How to Try the Cry-it-out Method

Picture this: You’ve finally drifted off to dreamland and are in the middle of your favorite dream about winning an unlimited supply of seasonal flavored lattes when you hear it your baby’s midnight wake-up call.

Like a lot parents, you might be torn about what to do next. Many pediatricians recommend letting infants gradually “cry it out” so they can learn how to fall back asleep on their own. And, according to The New York Times, such methods do not lead to “any concerning levels of stress” in infants. Then again, the idea of letting your little one wail into the night might sound like your worst nightmare come to life.

We turned to Dr. Gary Mirkin, pediatrician and CEO of Allied Physicians Group, for advice. While many parents feel nervous about the cry-it-out technique, he does recommend a gentle, relatively easy way to put it into action based on the Ferber method.

“A lot of times,” he says, “it’s just about getting parents to relax a bit and let the baby figure out for themselves what to do.”

If you’re interested in trying crying it out, Dr. Mirkin suggests the following 3-night plan after infants have reached between 11 and 13 pounds:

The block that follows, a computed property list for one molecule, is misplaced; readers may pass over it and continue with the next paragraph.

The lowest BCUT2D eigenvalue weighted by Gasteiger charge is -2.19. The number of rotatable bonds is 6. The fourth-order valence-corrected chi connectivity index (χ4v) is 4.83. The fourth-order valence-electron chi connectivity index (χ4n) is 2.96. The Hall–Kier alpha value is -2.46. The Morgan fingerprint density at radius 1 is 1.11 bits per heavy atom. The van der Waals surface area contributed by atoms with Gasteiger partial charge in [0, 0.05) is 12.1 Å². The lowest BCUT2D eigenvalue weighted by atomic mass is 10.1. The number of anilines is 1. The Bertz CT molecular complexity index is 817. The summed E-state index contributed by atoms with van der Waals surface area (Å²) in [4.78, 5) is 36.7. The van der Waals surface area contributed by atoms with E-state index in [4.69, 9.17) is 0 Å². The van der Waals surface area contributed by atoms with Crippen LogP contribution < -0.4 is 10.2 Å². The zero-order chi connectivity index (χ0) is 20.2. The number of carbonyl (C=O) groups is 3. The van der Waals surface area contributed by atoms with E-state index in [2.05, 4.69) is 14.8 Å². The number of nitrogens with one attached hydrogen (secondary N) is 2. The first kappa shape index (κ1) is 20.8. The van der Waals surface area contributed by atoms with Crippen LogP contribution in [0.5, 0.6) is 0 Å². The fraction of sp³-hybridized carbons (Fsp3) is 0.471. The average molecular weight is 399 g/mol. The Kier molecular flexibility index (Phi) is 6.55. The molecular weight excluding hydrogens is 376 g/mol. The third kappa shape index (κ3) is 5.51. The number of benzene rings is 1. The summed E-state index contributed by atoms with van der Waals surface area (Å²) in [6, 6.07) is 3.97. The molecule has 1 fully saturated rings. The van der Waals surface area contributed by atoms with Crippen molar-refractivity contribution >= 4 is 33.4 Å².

Night One

“If your baby’s crying, time it for two minutes,” Dr. Mirkin says. He notes that stirring, laughing and babbling don’t count as crying. “If, after two minutes, the baby is still crying, go in and talk to them softly. It’s okay to pat your baby on the tummy, but don’t pick them up or turn on the lights. You just want the baby to realize that you’re there. Then, turn around and leave. Odds are the baby will start to cry as soon as you turn around. But that’s okay. Time their crying again and, this time, let them cry for five minutes before going to see them. Then 10 minutes. Then every 15 minutes until the baby eventually falls asleep.”

Night Two

On the second night, stick to the plan, but increase the wait times. “Do the same thing, except time the baby’s crying for five minutes before you go see them,” says Dr. Mirkin. “Then wait 10 minutes. And then every 15 minutes.”

Night Three

“Most of the time, this method works in two nights,” Dr. Mirkin says. “Once in awhile, you might have to do a third night. In that case, start with 10 minutes and then every 15 minutes. Generally it works really well.”

Have you tried the cry-it-out method or another sleep training technique? Let us know how it worked for your family on Facebook or Twitter.

Diana A.

Diana A.

Diana is an editor and writer based in New York City, and she frequently writes about health, parenting and everything babies. She’s been a fan of sleep since the early 1980s.